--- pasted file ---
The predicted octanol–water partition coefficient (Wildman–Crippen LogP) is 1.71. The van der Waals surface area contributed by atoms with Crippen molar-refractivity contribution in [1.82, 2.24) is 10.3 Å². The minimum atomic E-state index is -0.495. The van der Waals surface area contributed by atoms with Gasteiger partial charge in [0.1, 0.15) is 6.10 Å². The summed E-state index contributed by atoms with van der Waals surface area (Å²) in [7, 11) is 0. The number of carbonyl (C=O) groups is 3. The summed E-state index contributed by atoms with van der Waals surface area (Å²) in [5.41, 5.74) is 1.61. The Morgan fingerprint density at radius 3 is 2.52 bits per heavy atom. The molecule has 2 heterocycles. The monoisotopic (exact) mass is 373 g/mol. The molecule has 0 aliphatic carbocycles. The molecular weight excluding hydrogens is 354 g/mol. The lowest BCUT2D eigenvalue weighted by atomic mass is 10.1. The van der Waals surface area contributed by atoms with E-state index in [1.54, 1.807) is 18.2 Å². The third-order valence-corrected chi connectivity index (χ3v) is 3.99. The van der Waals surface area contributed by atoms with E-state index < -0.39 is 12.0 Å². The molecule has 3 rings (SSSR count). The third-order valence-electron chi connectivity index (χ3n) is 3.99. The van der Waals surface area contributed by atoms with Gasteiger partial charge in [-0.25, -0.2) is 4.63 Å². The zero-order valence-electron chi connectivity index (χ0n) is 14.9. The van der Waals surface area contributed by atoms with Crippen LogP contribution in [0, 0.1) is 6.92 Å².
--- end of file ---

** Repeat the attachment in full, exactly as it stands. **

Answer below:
The predicted octanol–water partition coefficient (Wildman–Crippen LogP) is 1.71. The van der Waals surface area contributed by atoms with Crippen molar-refractivity contribution in [1.82, 2.24) is 10.3 Å². The minimum atomic E-state index is -0.495. The van der Waals surface area contributed by atoms with Gasteiger partial charge in [0.1, 0.15) is 6.10 Å². The summed E-state index contributed by atoms with van der Waals surface area (Å²) in [7, 11) is 0. The number of carbonyl (C=O) groups is 3. The summed E-state index contributed by atoms with van der Waals surface area (Å²) in [5.41, 5.74) is 1.61. The Morgan fingerprint density at radius 3 is 2.52 bits per heavy atom. The molecule has 2 heterocycles. The monoisotopic (exact) mass is 373 g/mol. The molecule has 0 aliphatic carbocycles. The molecular weight excluding hydrogens is 354 g/mol. The lowest BCUT2D eigenvalue weighted by atomic mass is 10.1. The van der Waals surface area contributed by atoms with E-state index in [1.54, 1.807) is 18.2 Å². The third-order valence-corrected chi connectivity index (χ3v) is 3.99. The van der Waals surface area contributed by atoms with E-state index < -0.39 is 12.0 Å². The molecule has 3 rings (SSSR count). The third-order valence-electron chi connectivity index (χ3n) is 3.99. The van der Waals surface area contributed by atoms with Gasteiger partial charge in [-0.25, -0.2) is 4.63 Å². The zero-order valence-electron chi connectivity index (χ0n) is 14.9. The van der Waals surface area contributed by atoms with Crippen LogP contribution in [0, 0.1) is 6.92 Å².